Who holds power within your small business? At every level of the organizational structure, leaders have power over certain aspects of the company. For example, the CEO has the power to lead the business strategically. A manager has the power to develop plans for the business. A supervisor has the power to implement those plans with his team. Leadership is closely tied to power in a business setting.
Where does that power come from? Bertram Raven and John French, American sociologists, conceptualized five distinct sources of power in their landmark study in 1959: reward power, coercive power, legitimate power, expert power and referent power. Unlike leadership theories that look at the form of leadership a person in power should offer, such as values-based leadership or ethical leadership, this study focused on the basis or source of a leader’s power.
Sources of Management Power
According to Raven and French, the sources of management power are related to the followers’ perception of the leader’s position and qualities. These perceptions affect the leader’s power and her ability to lead. This means that the power doesn’t only come from the leader’s actual role within the organization, but is equally sourced from the beliefs of the followers. If the followers see value in someone as a leader, even if they are not in an actual position of power, that person will hold more power than someone who has hierarchical status but no respect from the followers.
The sociologists categorized the five sources of power into two areas; positional power, which is related to the leader’s position in the organization, and includes reward, coercive and legitimate powers; and personal power, which is related to the leader’s intrinsic qualities, and refers to expert and referent powers.
The different kinds of power are not mutually exclusive and can be combined. For example, someone can have both reward power and referent power. One power can also lead to another power, like expert power leading to a promotion to gain legitimate power.
Appreciating Reward Power
Positional power is based on the idea that if employees do their jobs well, they will be rewarded by the leader. It is assumed that as a society, people are more inclined to do things for others if they are getting something in return. Rewards can come in the form of salary increases, bonuses, additional paid vacation days, organizational awards, promotions and compliments. Within a business setting, this source of power can be used to motivate employees to go above and beyond their duties. Leaders within the business that hold reward power can use it to influence the performance of their followers.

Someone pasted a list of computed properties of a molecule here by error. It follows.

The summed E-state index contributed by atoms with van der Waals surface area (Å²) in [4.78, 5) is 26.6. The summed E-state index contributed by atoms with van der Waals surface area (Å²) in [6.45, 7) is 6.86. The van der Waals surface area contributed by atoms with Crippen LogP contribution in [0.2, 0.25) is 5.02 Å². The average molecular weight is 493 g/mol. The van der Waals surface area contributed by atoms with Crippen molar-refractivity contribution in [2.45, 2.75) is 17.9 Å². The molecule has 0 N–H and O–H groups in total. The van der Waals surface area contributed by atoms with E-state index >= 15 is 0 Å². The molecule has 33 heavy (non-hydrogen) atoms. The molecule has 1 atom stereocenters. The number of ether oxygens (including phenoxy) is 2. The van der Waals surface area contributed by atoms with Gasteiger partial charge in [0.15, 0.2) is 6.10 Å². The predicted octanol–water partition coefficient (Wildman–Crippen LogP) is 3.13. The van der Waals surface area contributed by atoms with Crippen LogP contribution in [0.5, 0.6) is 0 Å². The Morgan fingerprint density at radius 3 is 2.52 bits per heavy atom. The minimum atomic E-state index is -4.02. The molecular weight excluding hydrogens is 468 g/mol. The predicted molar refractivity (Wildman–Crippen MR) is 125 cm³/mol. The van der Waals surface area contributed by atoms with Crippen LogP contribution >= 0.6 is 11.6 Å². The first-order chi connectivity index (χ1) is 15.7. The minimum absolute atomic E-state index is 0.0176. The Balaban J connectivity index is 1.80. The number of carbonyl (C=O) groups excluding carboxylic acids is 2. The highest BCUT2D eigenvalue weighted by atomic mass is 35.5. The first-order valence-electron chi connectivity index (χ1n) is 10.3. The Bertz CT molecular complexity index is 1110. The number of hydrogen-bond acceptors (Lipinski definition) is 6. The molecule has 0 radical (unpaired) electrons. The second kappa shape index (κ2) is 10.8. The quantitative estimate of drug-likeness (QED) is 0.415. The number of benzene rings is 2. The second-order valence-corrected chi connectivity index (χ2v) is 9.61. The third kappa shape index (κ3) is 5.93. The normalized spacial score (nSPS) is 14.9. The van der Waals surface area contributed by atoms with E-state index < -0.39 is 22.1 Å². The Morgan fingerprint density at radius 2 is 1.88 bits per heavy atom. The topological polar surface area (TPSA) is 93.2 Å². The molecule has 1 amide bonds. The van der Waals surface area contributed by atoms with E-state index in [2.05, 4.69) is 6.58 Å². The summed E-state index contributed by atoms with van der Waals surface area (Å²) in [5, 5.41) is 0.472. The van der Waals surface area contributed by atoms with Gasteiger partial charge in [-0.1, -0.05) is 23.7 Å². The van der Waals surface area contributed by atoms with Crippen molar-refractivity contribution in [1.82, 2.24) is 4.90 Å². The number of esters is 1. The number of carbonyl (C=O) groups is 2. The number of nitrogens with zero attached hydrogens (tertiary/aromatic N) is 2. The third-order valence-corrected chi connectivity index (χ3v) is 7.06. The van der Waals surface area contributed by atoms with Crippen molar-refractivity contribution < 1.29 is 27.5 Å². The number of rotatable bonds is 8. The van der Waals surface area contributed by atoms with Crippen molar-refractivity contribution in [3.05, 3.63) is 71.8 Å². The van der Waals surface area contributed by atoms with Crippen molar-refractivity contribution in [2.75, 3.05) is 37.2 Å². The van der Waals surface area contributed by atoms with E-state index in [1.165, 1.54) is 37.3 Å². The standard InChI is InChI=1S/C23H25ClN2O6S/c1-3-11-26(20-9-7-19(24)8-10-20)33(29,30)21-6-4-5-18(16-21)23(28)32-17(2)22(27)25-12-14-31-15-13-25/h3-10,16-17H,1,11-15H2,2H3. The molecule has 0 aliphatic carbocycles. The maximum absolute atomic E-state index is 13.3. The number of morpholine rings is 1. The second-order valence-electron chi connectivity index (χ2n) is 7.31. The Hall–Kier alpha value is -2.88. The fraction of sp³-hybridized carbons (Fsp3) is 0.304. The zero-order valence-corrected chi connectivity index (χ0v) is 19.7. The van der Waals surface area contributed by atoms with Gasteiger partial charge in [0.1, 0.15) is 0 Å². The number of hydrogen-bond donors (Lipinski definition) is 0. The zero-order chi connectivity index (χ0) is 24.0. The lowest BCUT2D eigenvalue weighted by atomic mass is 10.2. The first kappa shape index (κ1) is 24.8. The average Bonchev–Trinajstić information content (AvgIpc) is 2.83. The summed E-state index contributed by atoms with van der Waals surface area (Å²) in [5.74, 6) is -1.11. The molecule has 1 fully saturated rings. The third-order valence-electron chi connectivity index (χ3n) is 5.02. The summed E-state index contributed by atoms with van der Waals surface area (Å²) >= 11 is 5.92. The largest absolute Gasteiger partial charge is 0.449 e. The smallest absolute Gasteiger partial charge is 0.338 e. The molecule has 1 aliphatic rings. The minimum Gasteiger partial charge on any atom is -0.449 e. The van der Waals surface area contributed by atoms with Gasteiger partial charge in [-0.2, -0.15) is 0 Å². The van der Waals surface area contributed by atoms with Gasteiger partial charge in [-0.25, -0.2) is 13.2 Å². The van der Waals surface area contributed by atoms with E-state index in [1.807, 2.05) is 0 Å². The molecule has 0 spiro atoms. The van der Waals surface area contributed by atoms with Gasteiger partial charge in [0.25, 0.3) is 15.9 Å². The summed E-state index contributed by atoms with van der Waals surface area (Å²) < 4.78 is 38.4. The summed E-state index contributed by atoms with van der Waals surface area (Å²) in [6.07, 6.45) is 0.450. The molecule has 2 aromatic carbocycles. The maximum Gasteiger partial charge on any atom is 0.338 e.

While reward power can be one of the most motivational sources of power, problems can also arise due to the use of incentives. Sometimes, the reward being offered does not hold enough perceived value to others, such as a bonus that is only a nominal amount. As a result, the leader’s power is weakened. Often, rewards need to be bigger and better than the previous time to entice employees to act. If given too often, rewards can lose their effectiveness. Also, if rewards are handed out unfavorably, such as to employees who do not necessarily deserve them, they can harm the morale of the company and cause employees to decrease productivity.
Fearing Coercive Power
Coercive power, another positional power, is based on the idea that the leader can punish those who do not listen to his instructions. This source of power is used to enforce certain rules within the organization in a strict manner, scaring people into obeying to avoid punishment. Threats often used in companies that rely on coercive power include salary cuts, vacation day cuts and terminations. If used optimally, this source of power can result in improved performance of employees, ensuring that they challenge themselves to be better at work.
Coercive power requires employees to be compliant with the rules of the leader. Sometimes, this source of power can be abused, leading to problems in the workplace. Leaders who depend on this type of power often lose the respect of their subordinates due to their use of constant threats. Coercive power can lead to dissatisfaction at work and creates an unwelcome and unproductive workplace culture.